27

A "Debian release" itself isn't one thing, there usually different releases of Debian in the wild. Debian has a branch called "unstable", or "sid", named after the kid from Toy Story who breaks his toys. Debian also has a "stable" release, which is released when it's ready. These are usually released in longer intervals. In between is a release called ...


26

Press Ctrl+Alt+F1 (to enter a virtual console), log in with with your account and install the package gnome-terminal with the command: sudo apt-get install gnome-terminal When you type passwords into a text-only virtual console, you don't see anything on the screen. That's normal. Return to Unity (or whatever other desktop environment you're currently ...


26

You can use dpkg command to find out which package owns a file: dpkg -S /bin/ls You can either search with a full path or with just the filename. If you wish to search for files not yet installed on your computer, you can use the Ubuntu Packages Search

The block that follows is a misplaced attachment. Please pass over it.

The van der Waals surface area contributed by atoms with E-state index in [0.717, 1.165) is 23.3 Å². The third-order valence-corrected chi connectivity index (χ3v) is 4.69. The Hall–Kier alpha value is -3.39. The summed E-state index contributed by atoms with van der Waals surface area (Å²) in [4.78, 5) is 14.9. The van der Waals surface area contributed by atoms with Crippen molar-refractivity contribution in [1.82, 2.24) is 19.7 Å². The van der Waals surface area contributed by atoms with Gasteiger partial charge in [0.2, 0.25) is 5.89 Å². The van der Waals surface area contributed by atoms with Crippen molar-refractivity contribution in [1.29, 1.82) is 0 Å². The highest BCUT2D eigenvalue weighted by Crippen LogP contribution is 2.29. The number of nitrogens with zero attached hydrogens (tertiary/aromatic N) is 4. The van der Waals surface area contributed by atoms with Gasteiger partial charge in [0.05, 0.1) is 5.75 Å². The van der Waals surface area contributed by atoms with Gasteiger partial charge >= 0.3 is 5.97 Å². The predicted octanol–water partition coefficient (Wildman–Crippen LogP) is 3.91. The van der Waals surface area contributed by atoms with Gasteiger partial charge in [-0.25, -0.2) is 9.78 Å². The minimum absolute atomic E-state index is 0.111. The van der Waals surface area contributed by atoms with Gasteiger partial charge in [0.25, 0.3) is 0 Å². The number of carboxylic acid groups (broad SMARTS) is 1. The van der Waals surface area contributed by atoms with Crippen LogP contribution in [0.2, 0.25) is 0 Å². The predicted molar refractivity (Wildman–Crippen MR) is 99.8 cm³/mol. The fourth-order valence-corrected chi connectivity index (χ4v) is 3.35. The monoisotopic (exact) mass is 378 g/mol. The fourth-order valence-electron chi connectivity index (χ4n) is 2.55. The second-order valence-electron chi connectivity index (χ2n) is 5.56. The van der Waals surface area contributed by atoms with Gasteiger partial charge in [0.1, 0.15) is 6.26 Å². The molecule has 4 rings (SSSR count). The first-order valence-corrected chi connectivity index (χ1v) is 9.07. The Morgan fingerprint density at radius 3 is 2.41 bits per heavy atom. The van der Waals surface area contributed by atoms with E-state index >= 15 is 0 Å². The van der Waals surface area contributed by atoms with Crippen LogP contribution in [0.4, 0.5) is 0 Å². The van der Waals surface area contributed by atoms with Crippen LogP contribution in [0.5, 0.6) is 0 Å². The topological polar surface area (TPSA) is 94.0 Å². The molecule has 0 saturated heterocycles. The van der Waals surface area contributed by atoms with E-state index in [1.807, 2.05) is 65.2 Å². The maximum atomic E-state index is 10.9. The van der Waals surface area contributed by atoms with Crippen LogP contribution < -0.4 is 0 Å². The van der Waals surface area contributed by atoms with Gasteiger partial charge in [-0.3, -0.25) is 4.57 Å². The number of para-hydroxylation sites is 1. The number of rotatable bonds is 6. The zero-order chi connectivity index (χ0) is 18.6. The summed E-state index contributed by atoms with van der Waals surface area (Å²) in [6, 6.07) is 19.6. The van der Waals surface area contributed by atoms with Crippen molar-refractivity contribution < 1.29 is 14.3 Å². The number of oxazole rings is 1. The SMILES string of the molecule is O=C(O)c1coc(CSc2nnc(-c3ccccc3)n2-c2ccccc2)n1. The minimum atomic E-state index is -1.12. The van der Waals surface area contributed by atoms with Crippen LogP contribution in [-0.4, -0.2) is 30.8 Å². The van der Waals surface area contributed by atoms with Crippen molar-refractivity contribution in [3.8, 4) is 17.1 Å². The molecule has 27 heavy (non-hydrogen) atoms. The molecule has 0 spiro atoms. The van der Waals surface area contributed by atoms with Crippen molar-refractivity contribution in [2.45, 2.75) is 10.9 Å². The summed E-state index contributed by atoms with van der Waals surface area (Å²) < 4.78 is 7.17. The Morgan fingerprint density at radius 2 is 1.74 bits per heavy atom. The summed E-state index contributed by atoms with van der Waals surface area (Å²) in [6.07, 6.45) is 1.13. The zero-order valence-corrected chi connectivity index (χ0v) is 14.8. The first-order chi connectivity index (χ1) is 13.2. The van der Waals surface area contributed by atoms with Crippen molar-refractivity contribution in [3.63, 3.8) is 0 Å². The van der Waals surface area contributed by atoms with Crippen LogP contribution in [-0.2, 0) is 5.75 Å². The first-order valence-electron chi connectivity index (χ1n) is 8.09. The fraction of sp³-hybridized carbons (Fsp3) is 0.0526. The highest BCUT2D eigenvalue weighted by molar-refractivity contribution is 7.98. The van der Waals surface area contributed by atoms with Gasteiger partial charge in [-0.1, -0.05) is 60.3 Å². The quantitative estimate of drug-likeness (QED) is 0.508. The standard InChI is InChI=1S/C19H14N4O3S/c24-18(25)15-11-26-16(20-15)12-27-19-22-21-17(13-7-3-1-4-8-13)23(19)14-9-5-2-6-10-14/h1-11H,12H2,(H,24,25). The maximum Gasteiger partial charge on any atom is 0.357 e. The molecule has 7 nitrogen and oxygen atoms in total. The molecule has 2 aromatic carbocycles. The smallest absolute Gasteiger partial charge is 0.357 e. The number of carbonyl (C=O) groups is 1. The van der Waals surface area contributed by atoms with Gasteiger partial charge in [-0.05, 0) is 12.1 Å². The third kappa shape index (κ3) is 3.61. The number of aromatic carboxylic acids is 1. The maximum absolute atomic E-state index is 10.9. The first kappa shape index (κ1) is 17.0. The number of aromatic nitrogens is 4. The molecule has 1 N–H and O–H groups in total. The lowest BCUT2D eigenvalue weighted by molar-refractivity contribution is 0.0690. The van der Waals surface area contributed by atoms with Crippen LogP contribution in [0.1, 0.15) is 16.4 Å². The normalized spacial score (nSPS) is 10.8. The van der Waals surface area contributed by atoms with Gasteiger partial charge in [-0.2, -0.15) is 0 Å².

26

You can use the following PPA: https://launchpad.net/~rwky/+archive/redis. You can install this repo running the command: sudo add-apt-repository ppa:rwky/redis then update the packages' information sudo apt-get update finally install the application sudo apt-get install redis-server


25

Find out what package installed the config file: $ dpkg -S unity-greeter.conf unity-greeter: /etc/lightdm/unity-greeter.conf As you can see, the name of the package is unity-greeter. Rename (or delete) the config file you wish to restore: sudo mv /etc/lightdm/unity-greeter.conf /etc/lightdm/unity-greeter.conf.bak Run the following command, replacing ...


25

I was having the same problem on Ubuntu 11.10, tried all of the same solutions, none of which worked for me either. I found this on another discussion board and it appears to have worked for me: If you want to remove oracle-jdk7-installer, you can simply go to /var/lib/dpkg/info/ It takes some time to load, and delete all files which starts with ...


24

If you have lots of PPAs, you may want to try a graphical "PPA Manager" to make life easier. Scroll down directly to the PPA Manager section for a recommendation. No, there is no unofficial "PPA" software center for Ubuntu. One of Ubuntu's primary goals is to be a stable and reliable desktop Linux for the masses. That is why the packages (and specific ...